REVIEWS – NEW MUSIC
And once again we’ve harvested a bumper crop of pre-Christmas classics vying for your attention.
British metal legends Motorhead are back with their best album in decades and Christian rockers Stryper (pictured) prove they’re here to stay.
There’s new music from Seventh Key, Place Vendome and blues rock star Joanne Shaw Taylor.
We check out the latest music from Steven Wilson, The Flower Kings and Ayreon as prog rock makes its presence felt.
There’s the return of ex-Reuben frontman Jamie Lenman and Misfits guitarist Doyle. Plus we review and rate new tunes courtesy of Zodiac, The Whybirds, Fit For An Autopsy, Cursed 13, Winds Of Plague and Ortagos.
Every Sunday we reveal the RUSHONROCK RECORD OF THE WEEK. And we round up the very BEST OF THE REST.
RUSHONROCK RECORD OF THE WEEK
Genre: Melodic Rock
With every fresh Stryper release comes an inevitable wave of crass cynicism and a sneering lack of respect for one of the finest heavy rock bands on the planet.
Forget, for a moment, their well-publicised religious beliefs and rather embarrassing past as yellow and black leather-clad hair metal heroes. Instead, judge No More Hell To Pay on the quality of its music alone.
Opener Revelation sets out Stryper’s stall with due determination. Frontman Michael Sweet’s piercing lead guitar and trademark high-pitched vocal proves this much-maligned band means business.
They don’t dream of hiding from those dearly-held Christian beliefs or that hungry disdain for the devil. But messages of hope and glory are gift-wrapped in some of the most effective metal riffs of 2013.
Taking the very best of 2009’s Murder By Pride and tweaking their sound to fit the current taste for polished trad metal, the focused foursome are on fire. Simon Rushworth
RUSHONROCK RATED: 10/10 Sweet Taste Of Success
BEST OF THE REST
Genre: Heavy Metal
It’s testimony to Motorhead that the tried and tested veteran trio have refused to compromise when the road to heritage act heaven surely beckoned.
Far from resting on their laurels, Lemmy and co. have consistently produced worthy metal albums and added to a back catalogue bursting with genre classics.
Yet none of their records since 1987’s Rock N Roll has contained the spark and spontaneity running through the heart of Aftershock.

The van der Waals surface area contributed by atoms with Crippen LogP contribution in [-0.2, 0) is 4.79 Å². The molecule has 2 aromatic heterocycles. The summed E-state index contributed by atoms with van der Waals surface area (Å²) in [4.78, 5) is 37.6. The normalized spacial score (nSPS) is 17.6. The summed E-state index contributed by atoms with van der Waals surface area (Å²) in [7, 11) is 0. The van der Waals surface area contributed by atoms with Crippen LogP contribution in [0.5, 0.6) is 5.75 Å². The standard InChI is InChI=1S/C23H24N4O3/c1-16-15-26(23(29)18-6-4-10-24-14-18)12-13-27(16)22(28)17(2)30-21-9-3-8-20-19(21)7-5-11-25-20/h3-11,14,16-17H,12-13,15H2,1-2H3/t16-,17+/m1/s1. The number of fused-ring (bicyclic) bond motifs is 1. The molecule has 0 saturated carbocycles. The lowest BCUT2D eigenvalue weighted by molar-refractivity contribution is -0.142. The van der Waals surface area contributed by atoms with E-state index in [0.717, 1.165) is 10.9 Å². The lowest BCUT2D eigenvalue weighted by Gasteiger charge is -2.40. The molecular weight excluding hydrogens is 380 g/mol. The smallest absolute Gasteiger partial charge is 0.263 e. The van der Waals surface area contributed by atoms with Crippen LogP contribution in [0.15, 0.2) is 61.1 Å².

Opener Heartbreaker is pretty standard fare and the full-on rockers come thick and fast. But it’s on the blues-infused Dust And Glass and Lost Woman Blues that Motorhead really rediscover their mojo.
Whether either track makes the final setlist for this month’s UK headline tour remains to be seen but both offer evidence that one of Britain’s true rock treasure remains bitingly relevant. SR
RUSHONROCK RATED: 9/10 Shocking
Genre: Classic Rock/Alt Rock
The dude responsible for deciding upon the final tracklist for A Little Blood deserves to be shot. Three songs in and this record will have fans of The Whybirds’ previous two albums tearing out their hair and believing the dream has died. It’s that bad.
But The Cure (aptly named) marks a mid-set revival of sorts. At this point the bluesier riffs kick in, the multiple vocals serve their glorious purpose and The Whybrids are in position to whip up the kind of frenzy their best music inevitably inspires.
Producer Nick Mailing – currently playing bass on the Quireboys’ European tour – has managed the band’s transition from quartet to trio with admirable dexterity. However, the title track and opener Cheating Heart try too hard to compensate for former bass player Taff Thatcher’s absence.
When the Whybirds do a disastrous impression of Oasis and their indie rock ilk it’s painful. When they stick to their roots and mix alt-country with blues rock it works a treat. SR
RUSHONROCK RATED: 6/10 Birds Eye Success
Genre: Blues Rock
It’s official then. 2013 is the year when heavy blues rock ripped up the form book and left every other rock and metal movement trailing in its wake.
Graveyard, Free Fall, Blues Pills, Rival Sons, The Temperance Movement, The Graveltones and more have breathed new life into one of guitar music’s most historic genres.